Hennepin County Attorney Mike Freeman says he will enter an alcohol treatment program on Monday, according to his health update that was released Friday afternoon.

RELATED: Hennepin County attorney Mike Freeman going on medical leave  

Last week, Freeman announced he was going on medical leave to deal with health issues related to the "high stress" of his job. 

Friday afternoon's statement from Freeman said,"With the love and support of my family, I am entering a well-respected treatment program beginning Monday. I am determined to reclaim my health and, barring any unforeseen issues, my goal is to return to work by no later than mid-June."

According to last week's news release, while Freeman is gone, chief deputies David Brown and Lolita Ulloa will take over day-to-day operations of the office. 

Freeman's decision may change his life, but experts say it could also impact others who are struggling, saying it's a reminder of the prevalence of alcohol abuse, and an example of a visible, successful person addressing it.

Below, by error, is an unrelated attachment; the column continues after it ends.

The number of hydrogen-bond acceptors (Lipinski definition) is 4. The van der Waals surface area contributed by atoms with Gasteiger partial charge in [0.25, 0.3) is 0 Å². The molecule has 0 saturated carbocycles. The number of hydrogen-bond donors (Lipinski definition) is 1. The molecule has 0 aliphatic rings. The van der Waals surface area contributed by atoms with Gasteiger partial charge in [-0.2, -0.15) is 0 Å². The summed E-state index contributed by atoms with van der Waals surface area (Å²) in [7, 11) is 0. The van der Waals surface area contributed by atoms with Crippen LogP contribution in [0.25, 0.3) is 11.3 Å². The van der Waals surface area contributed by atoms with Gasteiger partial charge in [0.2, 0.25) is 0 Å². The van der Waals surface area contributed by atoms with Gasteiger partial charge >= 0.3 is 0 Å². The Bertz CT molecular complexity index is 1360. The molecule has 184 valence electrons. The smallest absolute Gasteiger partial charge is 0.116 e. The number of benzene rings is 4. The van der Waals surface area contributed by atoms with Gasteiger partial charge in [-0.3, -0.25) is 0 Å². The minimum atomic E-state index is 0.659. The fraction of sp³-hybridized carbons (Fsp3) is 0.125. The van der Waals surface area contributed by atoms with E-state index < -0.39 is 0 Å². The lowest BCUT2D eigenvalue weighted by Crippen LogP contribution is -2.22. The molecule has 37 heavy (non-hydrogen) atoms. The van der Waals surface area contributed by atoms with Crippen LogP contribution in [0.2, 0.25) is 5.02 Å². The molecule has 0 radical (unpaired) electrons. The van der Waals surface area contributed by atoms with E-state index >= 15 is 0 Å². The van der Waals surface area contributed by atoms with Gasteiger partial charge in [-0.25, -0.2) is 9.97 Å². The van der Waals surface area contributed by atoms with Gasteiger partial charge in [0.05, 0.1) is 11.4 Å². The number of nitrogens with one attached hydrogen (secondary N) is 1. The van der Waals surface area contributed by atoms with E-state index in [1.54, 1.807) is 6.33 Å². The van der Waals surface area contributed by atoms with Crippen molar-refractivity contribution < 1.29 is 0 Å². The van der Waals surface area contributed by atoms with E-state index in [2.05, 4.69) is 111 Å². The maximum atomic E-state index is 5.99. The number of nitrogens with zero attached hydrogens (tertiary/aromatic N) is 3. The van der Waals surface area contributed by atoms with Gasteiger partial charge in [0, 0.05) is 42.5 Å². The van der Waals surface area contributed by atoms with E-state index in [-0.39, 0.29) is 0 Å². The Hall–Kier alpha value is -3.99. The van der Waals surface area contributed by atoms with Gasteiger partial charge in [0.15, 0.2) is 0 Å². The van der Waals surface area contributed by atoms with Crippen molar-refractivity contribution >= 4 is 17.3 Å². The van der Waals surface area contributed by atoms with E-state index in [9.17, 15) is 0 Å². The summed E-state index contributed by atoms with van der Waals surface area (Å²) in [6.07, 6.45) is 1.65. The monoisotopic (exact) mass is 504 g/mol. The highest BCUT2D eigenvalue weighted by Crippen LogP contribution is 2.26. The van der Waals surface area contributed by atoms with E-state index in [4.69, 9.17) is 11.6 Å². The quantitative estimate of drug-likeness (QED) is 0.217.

“Anytime this comes into the spotlight, it brings it up again for people to start that process of, ‘Maybe now's the time,’ ‘What should I do?’ ‘Where can I get resources?’ ‘How do I start the process?’” said Brian Zirbes, Vice President of Operations for Northstar Behavioral Health, which offers inpatient and outpatient treatment programs specializing in substance dependence.

Experts say it starts by checking if you have insurance coverage, and calling your county human services office if you don't. Then---just like Freeman says he did---you need an assessment, which often gauges how much you're using a substance, and how it impacts your job, hobbies or relationships.

They say most people never take those first steps because of fear or embarrassment, saying 1 in 10 Minnesotans has a substance abuse disorder, yet only 10 percent of those get care.

“Tens of thousands or hundreds of thousands of Minnesotans are not accessing treatment right now,” said Zirbes.

So many need help and so few get it, but they may be encouraged by seeing public figures make their problems public.